Easynet is a multi-country provider of managed services. It promotes its data centre provision as enabling companies to outsource their IT infrastructure, without having to compromise on security or reliability. Its facilities are enterprise-grade, and all have built-in redundancy and resilience, as well as efficiency. The quality and security are demonstrated by ISO27001 and ISO9001 certifications.
It offers infrastructure as a service (IaaS), with state-of-the-art technology, top level security, including full CCTV and monitored access to site, and good connectivity and availability. Easynet is also selling companies the option to expand their data processing capability quickly and easilypaying for the space that they use. Its very much data centre provision made easy.
For customers that want to retain control, but need more space or connectivity than their office provides, colocation services may be the answer. Easynet manages a large number of colocation services around the world, sorting all the air conditioning, fire prevention, security and resilience, as well as reliable connectivity.
Easynet owns five data centres of its own, in Nanterre, France, Milan, Italy, Schipol-Rijk, in the Netherlands, and in the UK, Bracknell and Brick Lane, in East London. It is a tenant of another eight data centres across western Europe, in Belgium, France, Spain and several in the UK around London and along the M4 corridor. It also works with partners around the world to be able to deliver colocation services on a global basis.
Easynet is clear that it takes its environmental responsibilities seriously. All its data centres use energy-efficient liquid-cooled air conditioning systems. That said, much of what it has published on environmental issues is very vague: reading between the lines, one might infer that so far, not much has really been done, but the company knows that environmental sustainability is becoming an essential in the data centre business.
Easynet was acquired in 2013 by MDNX, an independent integrator in the UK. MDNX provides critical managed networks and cloud infrastructure to hosting services and directly to public sector and corporates in the UK. The two companies together offer a broad span of IT infrastructure options, and value the impartiality and flexibility of not being tied to any particular provider, supplier or carrier. This means that they can provide, and can help their partners to provide, the ideal solutions for their customers.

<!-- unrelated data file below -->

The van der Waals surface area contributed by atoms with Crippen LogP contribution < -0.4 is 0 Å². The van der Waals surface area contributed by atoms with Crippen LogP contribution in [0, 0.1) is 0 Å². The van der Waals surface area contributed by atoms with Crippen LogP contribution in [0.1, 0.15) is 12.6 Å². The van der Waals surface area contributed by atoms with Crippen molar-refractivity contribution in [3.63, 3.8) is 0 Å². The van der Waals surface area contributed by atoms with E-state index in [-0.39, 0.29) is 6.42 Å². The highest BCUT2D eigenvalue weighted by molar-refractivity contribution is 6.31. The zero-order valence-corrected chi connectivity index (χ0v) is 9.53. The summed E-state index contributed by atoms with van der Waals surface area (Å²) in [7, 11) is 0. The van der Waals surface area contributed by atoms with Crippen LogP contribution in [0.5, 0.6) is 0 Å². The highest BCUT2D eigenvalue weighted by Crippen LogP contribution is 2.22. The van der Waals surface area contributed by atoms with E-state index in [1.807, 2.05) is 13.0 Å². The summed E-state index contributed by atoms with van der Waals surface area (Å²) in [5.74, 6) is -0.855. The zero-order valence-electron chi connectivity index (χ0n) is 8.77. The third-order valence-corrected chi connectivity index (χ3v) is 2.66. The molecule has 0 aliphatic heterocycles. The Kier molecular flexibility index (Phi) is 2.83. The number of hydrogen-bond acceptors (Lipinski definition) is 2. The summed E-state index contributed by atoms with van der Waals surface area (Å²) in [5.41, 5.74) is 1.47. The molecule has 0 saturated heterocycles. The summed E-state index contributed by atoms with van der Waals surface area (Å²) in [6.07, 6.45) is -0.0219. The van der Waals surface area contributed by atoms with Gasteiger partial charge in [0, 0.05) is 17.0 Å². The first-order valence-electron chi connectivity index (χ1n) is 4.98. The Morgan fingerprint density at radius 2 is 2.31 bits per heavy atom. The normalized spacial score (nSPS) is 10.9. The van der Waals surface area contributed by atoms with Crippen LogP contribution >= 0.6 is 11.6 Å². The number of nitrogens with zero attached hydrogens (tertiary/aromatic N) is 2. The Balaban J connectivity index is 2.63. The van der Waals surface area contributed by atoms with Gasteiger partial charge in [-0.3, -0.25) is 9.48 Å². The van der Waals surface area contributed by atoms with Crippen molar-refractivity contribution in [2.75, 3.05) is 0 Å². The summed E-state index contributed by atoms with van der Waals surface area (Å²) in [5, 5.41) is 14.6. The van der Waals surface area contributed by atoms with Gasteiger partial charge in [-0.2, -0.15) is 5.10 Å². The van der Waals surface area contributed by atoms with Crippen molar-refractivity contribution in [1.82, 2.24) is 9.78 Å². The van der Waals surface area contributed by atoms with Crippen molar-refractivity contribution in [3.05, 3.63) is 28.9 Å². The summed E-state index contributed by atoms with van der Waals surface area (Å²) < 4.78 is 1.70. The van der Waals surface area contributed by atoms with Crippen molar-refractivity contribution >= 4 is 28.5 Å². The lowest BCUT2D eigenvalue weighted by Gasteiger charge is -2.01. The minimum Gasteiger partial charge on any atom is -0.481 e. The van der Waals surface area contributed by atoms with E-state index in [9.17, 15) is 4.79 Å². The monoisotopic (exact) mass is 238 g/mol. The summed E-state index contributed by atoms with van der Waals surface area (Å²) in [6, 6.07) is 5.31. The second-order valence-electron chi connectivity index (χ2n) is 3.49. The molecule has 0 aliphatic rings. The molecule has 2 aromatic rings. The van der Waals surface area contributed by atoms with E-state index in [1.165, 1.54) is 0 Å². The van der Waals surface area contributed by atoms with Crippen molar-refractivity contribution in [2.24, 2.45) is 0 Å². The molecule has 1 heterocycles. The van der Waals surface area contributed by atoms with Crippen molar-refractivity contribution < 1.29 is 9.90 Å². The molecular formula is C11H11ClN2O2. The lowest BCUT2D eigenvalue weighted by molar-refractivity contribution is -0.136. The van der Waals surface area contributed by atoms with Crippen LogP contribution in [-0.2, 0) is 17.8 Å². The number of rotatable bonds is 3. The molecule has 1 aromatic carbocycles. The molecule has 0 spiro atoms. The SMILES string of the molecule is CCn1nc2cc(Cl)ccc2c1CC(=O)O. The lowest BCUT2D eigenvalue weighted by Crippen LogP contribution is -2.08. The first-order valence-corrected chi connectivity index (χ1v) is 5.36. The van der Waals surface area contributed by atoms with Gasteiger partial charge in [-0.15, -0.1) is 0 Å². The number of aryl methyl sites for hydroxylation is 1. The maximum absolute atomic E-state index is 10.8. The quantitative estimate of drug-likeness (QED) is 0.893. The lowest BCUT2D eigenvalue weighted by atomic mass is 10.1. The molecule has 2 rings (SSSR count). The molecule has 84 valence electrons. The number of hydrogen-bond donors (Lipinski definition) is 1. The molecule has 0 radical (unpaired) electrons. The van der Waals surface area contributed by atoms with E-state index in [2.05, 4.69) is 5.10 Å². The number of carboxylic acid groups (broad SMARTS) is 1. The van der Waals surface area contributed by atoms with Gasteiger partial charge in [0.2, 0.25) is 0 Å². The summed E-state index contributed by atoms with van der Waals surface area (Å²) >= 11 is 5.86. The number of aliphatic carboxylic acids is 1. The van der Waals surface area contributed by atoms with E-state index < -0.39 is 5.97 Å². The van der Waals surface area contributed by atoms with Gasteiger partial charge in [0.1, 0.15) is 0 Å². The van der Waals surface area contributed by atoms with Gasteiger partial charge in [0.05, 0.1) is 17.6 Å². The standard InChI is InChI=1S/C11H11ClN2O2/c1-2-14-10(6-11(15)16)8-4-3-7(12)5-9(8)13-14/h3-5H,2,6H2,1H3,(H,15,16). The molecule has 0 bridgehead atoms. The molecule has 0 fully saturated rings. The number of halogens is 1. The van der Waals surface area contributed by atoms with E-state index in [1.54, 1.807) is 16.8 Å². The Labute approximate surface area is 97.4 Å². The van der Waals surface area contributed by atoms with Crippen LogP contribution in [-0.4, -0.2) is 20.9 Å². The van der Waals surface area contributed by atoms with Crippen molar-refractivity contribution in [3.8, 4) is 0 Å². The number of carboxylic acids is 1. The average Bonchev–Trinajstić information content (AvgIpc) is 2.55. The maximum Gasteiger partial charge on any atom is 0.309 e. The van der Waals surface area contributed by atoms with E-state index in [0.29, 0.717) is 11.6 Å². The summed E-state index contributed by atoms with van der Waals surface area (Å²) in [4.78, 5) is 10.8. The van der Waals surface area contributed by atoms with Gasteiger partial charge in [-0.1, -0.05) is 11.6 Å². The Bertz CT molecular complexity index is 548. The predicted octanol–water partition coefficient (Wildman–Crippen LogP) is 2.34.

The big advantage that Easynet claims to offer its partners is a robust product portfolio, combined with a simple online self-service dashboard, backed by comprehensive support infrastructure. Its a package that offers a beguiling mix of good and broad product options with high quality support if you need it. Easynets flexibility and independence means that it is free to offer the technology and infrastructure that best fits each customers situation for both hosting companies and direct customers.
It also offers a performance support tool called Matrix, which provides total transparency of customer inventory, billing and real-time service performance. It allows providers to view quotes, track orders and keep an eye on service requests, as well as having access to management tools that allow customers to change services themselves. Providers can also see the overall performance of the network, and the rate of consumption of cloud services. This kind of total transparency is almost unprecedented, and one of the big selling points of Easynets services.
Easynets customers come from both public and private sector. It is clearly highly committed to the public sector, recognising the need to meet particular standards to operate, and also part of the Public Services Network, and the UK governments G-cloud programme.
Selling peace of mind and flexibility
Easynets focus, as you might expect from its name, is to make its customers lives easier. It sells on the basis that using its services, and particularly its data centres and colocation services, takes the trouble out of IT infrastructure for customers. Yes, its ticking the boxes for updating technology, but the real focus is on how easy it is for customers to upgrade in terms of adding processing capability, or updating the infrastructure more generally.
The security and reliability, though mentioned and clearly important, are almost of course. Easynet has recognised that its customers need these elements, but really what they need to know is that Easynet has them under control, and they can rely on the company to deliver reliable, secure systems. And it seems to work: both public and private sector organisations seem to welcome this practical and easy approach.